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Laid-off Wisconsin workers who qualify will continue to collect $300 in added federal unemployment pay, after Gov. Tony Evers vetoed legislation Tuesday that would have ended the program in the state.
The bill (AB-336), which passed the Legislature on party-line votes in both houses, “would eliminate economic assistance for individuals whose employers or occupations have been most adversely affected by the pandemic,” Evers wrote in his veto message. “There is a lack of evidence to support the notion that eliminating supplemental unemployment insurance benefits would bring more individuals into the workforce.”
Republican lawmakers and big business lobbying groups had been campaigning heavily for Evers to sign the bill, claiming that people who would have been available to work were staying home thanks to the additional jobless pay, which was implemented as part of the federal government’s response to the COVID-19 pandemic.
In his veto message, Evers noted that parts of the state hardest hit by the pandemic included rural areas with “slower pre-pandemic job growth” along with urban communities where hospitality and tourism industries “had to adapt to profound changes in business operations.”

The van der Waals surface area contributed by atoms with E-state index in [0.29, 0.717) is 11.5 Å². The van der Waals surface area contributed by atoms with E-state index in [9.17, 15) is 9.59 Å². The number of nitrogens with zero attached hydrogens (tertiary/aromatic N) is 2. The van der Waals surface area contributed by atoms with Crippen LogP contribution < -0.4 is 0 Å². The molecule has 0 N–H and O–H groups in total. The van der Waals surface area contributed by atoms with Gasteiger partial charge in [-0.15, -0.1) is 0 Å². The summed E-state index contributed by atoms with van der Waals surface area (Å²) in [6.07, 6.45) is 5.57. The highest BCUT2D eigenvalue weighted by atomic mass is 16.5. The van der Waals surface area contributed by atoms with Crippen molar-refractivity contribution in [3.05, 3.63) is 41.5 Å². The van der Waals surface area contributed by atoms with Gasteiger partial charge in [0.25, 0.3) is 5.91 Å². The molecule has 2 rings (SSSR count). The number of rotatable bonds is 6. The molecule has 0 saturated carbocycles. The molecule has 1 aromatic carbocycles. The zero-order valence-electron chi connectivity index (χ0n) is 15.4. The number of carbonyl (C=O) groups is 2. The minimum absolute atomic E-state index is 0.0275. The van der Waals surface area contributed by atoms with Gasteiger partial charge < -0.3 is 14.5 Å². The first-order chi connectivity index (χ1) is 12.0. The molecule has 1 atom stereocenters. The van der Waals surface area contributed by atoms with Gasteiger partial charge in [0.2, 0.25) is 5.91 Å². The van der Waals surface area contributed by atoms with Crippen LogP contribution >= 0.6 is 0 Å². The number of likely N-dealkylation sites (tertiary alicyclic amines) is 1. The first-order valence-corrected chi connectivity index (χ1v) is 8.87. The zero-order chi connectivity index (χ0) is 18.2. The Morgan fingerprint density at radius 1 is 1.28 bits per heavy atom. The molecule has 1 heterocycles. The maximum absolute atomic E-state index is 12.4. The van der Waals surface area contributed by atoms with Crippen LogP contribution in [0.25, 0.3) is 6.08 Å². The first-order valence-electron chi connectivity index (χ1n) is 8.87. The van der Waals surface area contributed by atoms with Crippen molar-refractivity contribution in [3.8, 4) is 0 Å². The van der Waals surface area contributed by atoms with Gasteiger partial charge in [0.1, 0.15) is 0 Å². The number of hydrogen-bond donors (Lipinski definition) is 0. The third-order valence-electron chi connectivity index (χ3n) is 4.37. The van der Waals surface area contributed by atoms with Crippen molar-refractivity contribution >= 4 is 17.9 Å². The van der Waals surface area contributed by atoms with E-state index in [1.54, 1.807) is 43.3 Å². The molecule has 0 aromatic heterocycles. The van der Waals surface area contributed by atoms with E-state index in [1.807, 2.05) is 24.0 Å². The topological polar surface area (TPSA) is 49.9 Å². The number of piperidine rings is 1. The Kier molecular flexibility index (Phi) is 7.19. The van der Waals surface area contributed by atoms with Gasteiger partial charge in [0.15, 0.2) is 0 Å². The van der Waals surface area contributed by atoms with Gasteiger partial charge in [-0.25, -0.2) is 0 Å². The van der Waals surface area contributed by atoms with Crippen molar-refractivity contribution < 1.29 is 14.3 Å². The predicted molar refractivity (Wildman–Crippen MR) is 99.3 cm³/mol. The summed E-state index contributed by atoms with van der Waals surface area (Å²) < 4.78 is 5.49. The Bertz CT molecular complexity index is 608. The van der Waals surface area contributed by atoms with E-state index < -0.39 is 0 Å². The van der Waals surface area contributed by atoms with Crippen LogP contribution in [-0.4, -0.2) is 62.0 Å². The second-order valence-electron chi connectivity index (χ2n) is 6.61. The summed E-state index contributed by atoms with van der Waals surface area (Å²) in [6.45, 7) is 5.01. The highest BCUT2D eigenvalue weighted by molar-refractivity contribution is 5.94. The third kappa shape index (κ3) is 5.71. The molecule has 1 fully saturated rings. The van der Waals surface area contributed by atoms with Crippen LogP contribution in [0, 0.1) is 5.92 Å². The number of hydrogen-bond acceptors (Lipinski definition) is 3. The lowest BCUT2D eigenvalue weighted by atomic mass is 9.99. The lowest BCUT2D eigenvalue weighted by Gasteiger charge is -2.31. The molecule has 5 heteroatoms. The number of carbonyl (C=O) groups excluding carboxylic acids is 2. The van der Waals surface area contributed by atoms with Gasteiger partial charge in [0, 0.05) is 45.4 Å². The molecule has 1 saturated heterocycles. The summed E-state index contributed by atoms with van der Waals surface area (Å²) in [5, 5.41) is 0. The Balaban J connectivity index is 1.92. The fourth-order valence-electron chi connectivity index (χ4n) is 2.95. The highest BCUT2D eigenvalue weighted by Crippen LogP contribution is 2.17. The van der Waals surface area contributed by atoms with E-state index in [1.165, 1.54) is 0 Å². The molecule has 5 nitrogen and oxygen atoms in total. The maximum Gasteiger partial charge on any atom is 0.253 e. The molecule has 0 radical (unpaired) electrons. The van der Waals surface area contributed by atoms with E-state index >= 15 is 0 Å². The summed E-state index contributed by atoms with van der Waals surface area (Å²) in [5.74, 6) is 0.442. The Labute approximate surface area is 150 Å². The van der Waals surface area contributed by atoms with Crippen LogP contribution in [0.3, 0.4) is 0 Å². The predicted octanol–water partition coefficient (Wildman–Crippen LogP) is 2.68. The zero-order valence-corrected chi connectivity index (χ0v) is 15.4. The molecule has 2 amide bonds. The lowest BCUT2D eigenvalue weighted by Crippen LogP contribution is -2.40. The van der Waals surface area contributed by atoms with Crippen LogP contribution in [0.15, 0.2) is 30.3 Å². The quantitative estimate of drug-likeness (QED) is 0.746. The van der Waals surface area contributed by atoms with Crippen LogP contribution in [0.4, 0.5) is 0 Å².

The economic hardship on people from ending the federal supplement would add to the hardship already felt by the people most affected by the pandemic and likely make it more difficult for people “to return to family-sustaining jobs,” Evers wrote — hurting the state’s overall economy in the long run.
A series of studies has found no evidence that higher unemployment benefits are to blame for the challenges employers have had in hiring workers. Nevertheless, after Evers announced the veto, Assembly Speaker Robin Vos (R-Rochester) issued a statement berating the governor and declaring, “People will not go back to work when the government continues to pay them to sit on the couch.”
Evers urged the Legislature to address child care, wages and making workplaces safer from COVID-19 exposure for workers. Failure to address such problems while eliminating the federal supplement, he wrote, “is irresponsible.”
Evers notes that the bill also would block the state from waiving unemployment insurance work-search requirements in connection with the pandemic. He said he was also vetoing the legislation because of the Legislature’s “interference and encroachment” on executive branch administrative authority for the state’s unemployment insurance program.
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